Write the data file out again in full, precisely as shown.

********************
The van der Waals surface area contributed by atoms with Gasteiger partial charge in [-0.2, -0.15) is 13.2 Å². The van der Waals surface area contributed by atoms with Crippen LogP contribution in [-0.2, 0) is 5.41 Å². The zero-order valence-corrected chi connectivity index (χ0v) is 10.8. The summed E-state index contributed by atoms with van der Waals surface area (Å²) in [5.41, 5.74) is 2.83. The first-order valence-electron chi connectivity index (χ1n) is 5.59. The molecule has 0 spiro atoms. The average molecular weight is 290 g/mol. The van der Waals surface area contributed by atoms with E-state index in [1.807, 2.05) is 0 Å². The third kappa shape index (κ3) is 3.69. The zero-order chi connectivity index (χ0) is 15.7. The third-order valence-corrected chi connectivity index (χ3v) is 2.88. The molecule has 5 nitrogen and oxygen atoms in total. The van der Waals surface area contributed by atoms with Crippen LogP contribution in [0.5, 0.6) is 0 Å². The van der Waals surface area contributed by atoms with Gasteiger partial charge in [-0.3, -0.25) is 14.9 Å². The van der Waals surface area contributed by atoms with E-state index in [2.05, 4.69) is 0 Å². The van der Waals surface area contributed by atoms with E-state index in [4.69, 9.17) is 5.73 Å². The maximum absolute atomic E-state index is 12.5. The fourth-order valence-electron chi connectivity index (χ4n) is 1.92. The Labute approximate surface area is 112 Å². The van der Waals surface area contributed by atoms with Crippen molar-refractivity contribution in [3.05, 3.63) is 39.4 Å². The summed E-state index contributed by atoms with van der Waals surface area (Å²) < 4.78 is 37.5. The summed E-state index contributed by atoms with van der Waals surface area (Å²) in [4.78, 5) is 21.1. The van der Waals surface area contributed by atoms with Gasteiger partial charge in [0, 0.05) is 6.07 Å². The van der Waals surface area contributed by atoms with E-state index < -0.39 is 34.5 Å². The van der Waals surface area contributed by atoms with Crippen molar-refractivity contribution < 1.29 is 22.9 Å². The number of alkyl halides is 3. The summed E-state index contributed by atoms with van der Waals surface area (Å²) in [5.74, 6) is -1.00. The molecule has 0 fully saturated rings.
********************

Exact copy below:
The van der Waals surface area contributed by atoms with Gasteiger partial charge in [-0.2, -0.15) is 13.2 Å². The van der Waals surface area contributed by atoms with Crippen LogP contribution in [-0.2, 0) is 5.41 Å². The zero-order valence-corrected chi connectivity index (χ0v) is 10.8. The summed E-state index contributed by atoms with van der Waals surface area (Å²) in [5.41, 5.74) is 2.83. The first-order valence-electron chi connectivity index (χ1n) is 5.59. The molecule has 0 spiro atoms. The average molecular weight is 290 g/mol. The van der Waals surface area contributed by atoms with E-state index in [1.807, 2.05) is 0 Å². The third kappa shape index (κ3) is 3.69. The zero-order chi connectivity index (χ0) is 15.7. The third-order valence-corrected chi connectivity index (χ3v) is 2.88. The molecule has 5 nitrogen and oxygen atoms in total. The van der Waals surface area contributed by atoms with Crippen LogP contribution in [0.5, 0.6) is 0 Å². The van der Waals surface area contributed by atoms with Gasteiger partial charge in [-0.3, -0.25) is 14.9 Å². The van der Waals surface area contributed by atoms with E-state index in [2.05, 4.69) is 0 Å². The van der Waals surface area contributed by atoms with E-state index in [4.69, 9.17) is 5.73 Å². The maximum absolute atomic E-state index is 12.5. The fourth-order valence-electron chi connectivity index (χ4n) is 1.92. The Labute approximate surface area is 112 Å². The van der Waals surface area contributed by atoms with Crippen molar-refractivity contribution in [3.05, 3.63) is 39.4 Å². The summed E-state index contributed by atoms with van der Waals surface area (Å²) < 4.78 is 37.5. The summed E-state index contributed by atoms with van der Waals surface area (Å²) in [4.78, 5) is 21.1. The van der Waals surface area contributed by atoms with Gasteiger partial charge in [0, 0.05) is 6.07 Å². The van der Waals surface area contributed by atoms with E-state index < -0.39 is 34.5 Å². The van der Waals surface area contributed by atoms with Crippen molar-refractivity contribution < 1.29 is 22.9 Å². The number of alkyl halides is 3. The summed E-state index contributed by atoms with van der Waals surface area (Å²) in [5.74, 6) is -1.00. The molecule has 0 fully saturated rings.